• Thoughts of harming yourself or your baby
  • Recurrent thoughts of death or suicide

If not properly treated, PPD can last several months, if not longer.

As the Mayo Clinic reports, although dealing with these symptoms can be “embarrassing to admit,” it’s very important for mothers to reach out for help from their doctors if any of these symptoms do occur.

Sara Pollard, an Indiana Coordinator of Postpartum Support International, told The Indy Channel that “as many as one and five, to one and seven women, will have symptoms of some type of mood or anxiety disorder” following birth.

And as Pollard continued to add, no one mother will suffer the same exact symptoms when battling PPD:

“It can be guilt. It can’t be feeling overwhelmed. Maybe even some sadness, some ‘this isn’t what I thought it would be. This is harder than I anticipated.’ So that’s very unique to each woman who is experiencing symptoms.”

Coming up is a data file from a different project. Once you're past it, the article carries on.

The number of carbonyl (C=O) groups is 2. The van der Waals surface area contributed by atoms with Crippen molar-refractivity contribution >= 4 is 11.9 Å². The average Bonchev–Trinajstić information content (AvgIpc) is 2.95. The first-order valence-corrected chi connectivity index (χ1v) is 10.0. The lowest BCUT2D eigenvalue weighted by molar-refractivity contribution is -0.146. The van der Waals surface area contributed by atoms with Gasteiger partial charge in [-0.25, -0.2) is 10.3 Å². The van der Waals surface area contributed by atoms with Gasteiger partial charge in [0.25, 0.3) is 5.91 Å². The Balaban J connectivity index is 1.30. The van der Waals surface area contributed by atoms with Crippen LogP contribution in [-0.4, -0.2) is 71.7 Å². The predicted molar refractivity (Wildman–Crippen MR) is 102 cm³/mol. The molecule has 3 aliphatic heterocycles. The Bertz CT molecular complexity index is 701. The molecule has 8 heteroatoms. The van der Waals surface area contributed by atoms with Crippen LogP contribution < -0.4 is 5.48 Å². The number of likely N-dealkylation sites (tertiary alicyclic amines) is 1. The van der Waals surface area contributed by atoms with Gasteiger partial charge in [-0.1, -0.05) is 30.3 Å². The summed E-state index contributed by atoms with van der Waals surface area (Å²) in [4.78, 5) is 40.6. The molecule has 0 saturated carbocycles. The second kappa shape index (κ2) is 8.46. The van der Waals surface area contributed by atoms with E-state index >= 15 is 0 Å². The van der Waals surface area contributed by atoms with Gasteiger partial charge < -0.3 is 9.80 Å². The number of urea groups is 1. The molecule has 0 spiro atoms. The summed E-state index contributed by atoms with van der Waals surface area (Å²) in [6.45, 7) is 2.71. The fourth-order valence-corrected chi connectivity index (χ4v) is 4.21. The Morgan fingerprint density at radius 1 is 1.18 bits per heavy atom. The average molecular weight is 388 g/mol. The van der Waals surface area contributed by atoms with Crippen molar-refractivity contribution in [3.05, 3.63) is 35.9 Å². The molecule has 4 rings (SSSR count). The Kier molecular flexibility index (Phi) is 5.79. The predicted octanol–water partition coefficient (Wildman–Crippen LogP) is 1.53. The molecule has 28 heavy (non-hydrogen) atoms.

She then wanted moms to know that they are not alone in their struggles, “Please don’t hesitate to reach out. Please don’t suffer in silence. There are people out there. Many of us that volunteer with Postpartum Support International are survivors.”

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20 Replies to “Mom Dealing With Postpartum Depression Is Found With Frostbite in Her Car. Her Infant Was Dead Next to Her”

  • Chris 2 years ago

    JAIL!!!!!! There is no excuse for this behavior. Be it PPD or whatever you want to call it, this child should not have suffered at the hands of a mother because of this condition. The husband should have recognized this and stepped in, and kept her away from her.